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London, November 1890. Crime scene photographer Sarah Bain Barrett faces a perfect storm of events. She and her husband Detective Sergeant Barrett are riding on a train that crashes. While rescuing other passengers, they find a woman who's been strangled to death. They face numerous obstacles trying to solve the young womans murder along with trying to help free her father who has been accused and is standing trial on charges of rape. I love this strong, female protagonist and now that she is teamed up with her husband, they are a formidable pair. The story a;; comes together in a very satisfying conclusion. This is a wonderful series and while this could read as a standalone, I recommend starting at the beginning so that things tie together a bit more neatly. Plus, they are all amazing reads. Thank you NetGalley for the advanced readers copy for review.
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It was OK, but I don't think this is an author I'll continue reading.  The characters didn't engage me and the sexual "exhibit" and the way the characters responded didn't work for me.
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Sarah and Bennett are drawn into a murder investigation while they are in a train accident. Sarah also sets out to clear her father’s name in a cold case. With the help of her friends she solves the first case and gets her father out of jail. The author clearly draws the line between the two cases and the investigations. The domestic part is churlish and hopefully cleared with this book. Other than that the plot and narrative are good but the conclusion leaves out the main perpetrator with just a dig at the monarchy.
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This is a series I discovered thanks to NetGalley when the last book was published. Since then I have read the entire series and love it! Gritty and realistic, the stories show the underbelly of London during the late 1800s. Saran Bain Bennett is a fascinating protagonist - a dedicated crime photographer in the nasty and competitive newspaper industry, she has flaws and insecurities but an overwhelming desire for justice for those who cannot seek it for themselves. Her husband, Thomas, a London police officer is a good match - he also has his flaws but loves Sarah despite her hang ups and he knows when to look the other way. The other supporting characters including Lord High, Mick and her sister Sally are all interesting as well. This particular mystery leads them into another crime with possible royal implications and of course, clashes with Inspector Reid.. While trying to solve one murder, Sarah's father is being tried for another. Torn between the two, she doesn't feel as if she is helping anyone. I can honestly say both murders come to a surprising conclusion. Thank you to #NetGalley for the opportunity to read an advance copy of #GardenofSins!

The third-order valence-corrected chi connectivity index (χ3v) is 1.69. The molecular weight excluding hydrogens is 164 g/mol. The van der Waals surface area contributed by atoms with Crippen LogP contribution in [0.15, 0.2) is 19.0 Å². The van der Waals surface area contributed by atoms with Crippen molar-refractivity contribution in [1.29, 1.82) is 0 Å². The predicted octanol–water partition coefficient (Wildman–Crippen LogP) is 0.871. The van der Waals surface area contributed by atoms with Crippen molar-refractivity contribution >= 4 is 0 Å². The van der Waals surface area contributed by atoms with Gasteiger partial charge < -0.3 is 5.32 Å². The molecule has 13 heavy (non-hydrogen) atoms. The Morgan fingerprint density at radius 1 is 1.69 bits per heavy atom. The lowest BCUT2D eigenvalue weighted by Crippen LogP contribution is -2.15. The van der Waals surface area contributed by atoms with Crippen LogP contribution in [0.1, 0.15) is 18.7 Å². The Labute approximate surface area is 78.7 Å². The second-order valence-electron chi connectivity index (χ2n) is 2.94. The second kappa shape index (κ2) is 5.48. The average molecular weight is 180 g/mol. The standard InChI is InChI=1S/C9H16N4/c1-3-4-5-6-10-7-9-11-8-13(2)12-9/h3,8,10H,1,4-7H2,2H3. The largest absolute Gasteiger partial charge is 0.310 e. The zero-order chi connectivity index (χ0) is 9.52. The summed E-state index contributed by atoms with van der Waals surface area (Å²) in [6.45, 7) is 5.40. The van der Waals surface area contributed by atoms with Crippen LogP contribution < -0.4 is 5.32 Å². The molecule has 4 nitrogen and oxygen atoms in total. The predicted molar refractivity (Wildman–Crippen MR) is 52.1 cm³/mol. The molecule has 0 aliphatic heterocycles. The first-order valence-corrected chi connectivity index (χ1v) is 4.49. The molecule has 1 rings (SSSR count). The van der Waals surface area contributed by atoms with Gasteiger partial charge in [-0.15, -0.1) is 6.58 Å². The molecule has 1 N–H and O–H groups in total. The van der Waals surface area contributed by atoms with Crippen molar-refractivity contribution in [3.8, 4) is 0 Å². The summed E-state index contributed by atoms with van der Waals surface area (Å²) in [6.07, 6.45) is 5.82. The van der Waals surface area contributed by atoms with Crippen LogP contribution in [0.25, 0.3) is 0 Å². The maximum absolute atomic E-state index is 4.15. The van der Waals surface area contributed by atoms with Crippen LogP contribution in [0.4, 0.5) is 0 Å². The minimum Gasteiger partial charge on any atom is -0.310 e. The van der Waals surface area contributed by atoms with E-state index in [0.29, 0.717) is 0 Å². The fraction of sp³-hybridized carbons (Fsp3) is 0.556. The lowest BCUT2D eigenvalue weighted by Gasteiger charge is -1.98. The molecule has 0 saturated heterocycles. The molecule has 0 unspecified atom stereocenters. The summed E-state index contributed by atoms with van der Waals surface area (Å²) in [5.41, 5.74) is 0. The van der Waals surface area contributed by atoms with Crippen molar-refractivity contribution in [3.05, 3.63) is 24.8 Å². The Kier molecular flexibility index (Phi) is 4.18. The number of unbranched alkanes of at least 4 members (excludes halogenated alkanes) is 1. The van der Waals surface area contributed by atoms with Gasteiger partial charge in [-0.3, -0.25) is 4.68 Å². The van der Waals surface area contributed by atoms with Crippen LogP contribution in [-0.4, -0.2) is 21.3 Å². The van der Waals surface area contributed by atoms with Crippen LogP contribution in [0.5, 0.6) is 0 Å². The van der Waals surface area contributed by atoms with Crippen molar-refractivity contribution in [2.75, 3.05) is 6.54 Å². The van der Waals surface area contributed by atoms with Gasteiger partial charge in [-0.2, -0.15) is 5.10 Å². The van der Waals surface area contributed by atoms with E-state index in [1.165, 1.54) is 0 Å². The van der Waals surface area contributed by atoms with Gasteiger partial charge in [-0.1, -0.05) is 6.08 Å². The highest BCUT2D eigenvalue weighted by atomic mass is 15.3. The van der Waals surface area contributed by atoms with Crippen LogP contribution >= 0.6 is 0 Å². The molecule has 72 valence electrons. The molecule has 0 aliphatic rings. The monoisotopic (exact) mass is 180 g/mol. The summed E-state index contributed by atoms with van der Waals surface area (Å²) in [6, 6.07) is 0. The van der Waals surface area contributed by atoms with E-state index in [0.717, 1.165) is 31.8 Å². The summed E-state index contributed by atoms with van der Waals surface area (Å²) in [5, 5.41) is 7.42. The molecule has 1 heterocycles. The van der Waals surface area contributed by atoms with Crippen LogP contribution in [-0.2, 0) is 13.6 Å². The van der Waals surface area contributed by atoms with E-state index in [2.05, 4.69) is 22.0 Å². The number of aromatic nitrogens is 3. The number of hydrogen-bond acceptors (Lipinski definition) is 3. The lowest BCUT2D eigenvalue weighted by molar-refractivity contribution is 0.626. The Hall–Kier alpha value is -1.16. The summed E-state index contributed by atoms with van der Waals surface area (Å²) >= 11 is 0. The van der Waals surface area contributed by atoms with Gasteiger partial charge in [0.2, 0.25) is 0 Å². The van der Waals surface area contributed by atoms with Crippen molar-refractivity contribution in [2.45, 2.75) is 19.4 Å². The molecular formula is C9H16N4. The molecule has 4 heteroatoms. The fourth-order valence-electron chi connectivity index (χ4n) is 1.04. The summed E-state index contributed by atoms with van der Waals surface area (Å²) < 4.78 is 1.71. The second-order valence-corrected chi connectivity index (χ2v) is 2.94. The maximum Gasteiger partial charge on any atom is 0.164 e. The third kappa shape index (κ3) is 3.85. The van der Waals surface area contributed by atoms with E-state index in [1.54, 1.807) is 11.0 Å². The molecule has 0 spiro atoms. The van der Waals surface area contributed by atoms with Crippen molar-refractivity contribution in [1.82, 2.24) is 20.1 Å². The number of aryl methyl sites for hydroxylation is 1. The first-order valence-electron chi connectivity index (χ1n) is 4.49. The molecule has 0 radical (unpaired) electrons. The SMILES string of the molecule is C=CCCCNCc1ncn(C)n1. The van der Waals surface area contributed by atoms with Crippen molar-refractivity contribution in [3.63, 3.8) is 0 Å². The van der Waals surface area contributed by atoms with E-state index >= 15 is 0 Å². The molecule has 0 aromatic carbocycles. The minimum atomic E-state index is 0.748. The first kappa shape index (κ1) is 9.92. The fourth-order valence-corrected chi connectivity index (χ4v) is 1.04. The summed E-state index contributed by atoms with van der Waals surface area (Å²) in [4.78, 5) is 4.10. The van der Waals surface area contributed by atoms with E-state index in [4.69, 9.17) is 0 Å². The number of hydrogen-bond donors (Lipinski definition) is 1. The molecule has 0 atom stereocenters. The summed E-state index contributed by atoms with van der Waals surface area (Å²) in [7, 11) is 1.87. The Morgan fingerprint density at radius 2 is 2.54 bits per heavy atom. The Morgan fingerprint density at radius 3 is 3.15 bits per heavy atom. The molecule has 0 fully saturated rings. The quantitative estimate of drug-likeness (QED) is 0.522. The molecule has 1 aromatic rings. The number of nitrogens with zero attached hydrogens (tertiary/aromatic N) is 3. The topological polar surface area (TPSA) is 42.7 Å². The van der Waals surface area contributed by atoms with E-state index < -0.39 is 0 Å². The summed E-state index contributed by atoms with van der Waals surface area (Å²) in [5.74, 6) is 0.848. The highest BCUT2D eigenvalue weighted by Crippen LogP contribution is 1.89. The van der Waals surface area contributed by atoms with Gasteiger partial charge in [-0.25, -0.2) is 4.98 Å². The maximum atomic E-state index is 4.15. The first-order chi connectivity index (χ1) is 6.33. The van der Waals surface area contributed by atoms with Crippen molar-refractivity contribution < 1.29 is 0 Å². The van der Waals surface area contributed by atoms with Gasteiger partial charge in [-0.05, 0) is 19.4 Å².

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I am a giant fan of Historical Fiction and have read a great many books set during the Victorian era and this book did not ring true- at all. The sense of place and time was missing -It felt modern with a few Victorian elements added. 

The language felt inauthentic as well. The dialogue and sensibilities did not read Victorian. 

All that before we even get to the mystery which our main character felt duty bound to solve and I couldn’t figure why. 

Not a series or an author for me.
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Book number 6 in this series, but the first one I read. It was bit hard to place the main characters as there is definitely a history there, but overall, it was not difficult to get into. We follow Crime Scene photographer Sarah Barrett and her sister through trial of their father who has been accused of rape and murder a teen 20 years ago. At the same time her husband (Detective Sergeant Barrett) and Sarah are asked to investigate a murder that leads them to Cremorne Gardens, a carnival/museum/theater … that has royal connection, so hush is the word.
I enjoyed the book, but reading the previous books will definitely help, I was a bit taken back about some explicit details in one chapter, and could probably have done without that.
Thank you to NetGalley and Crooked Lane Books for an early read in exchange of my opinion.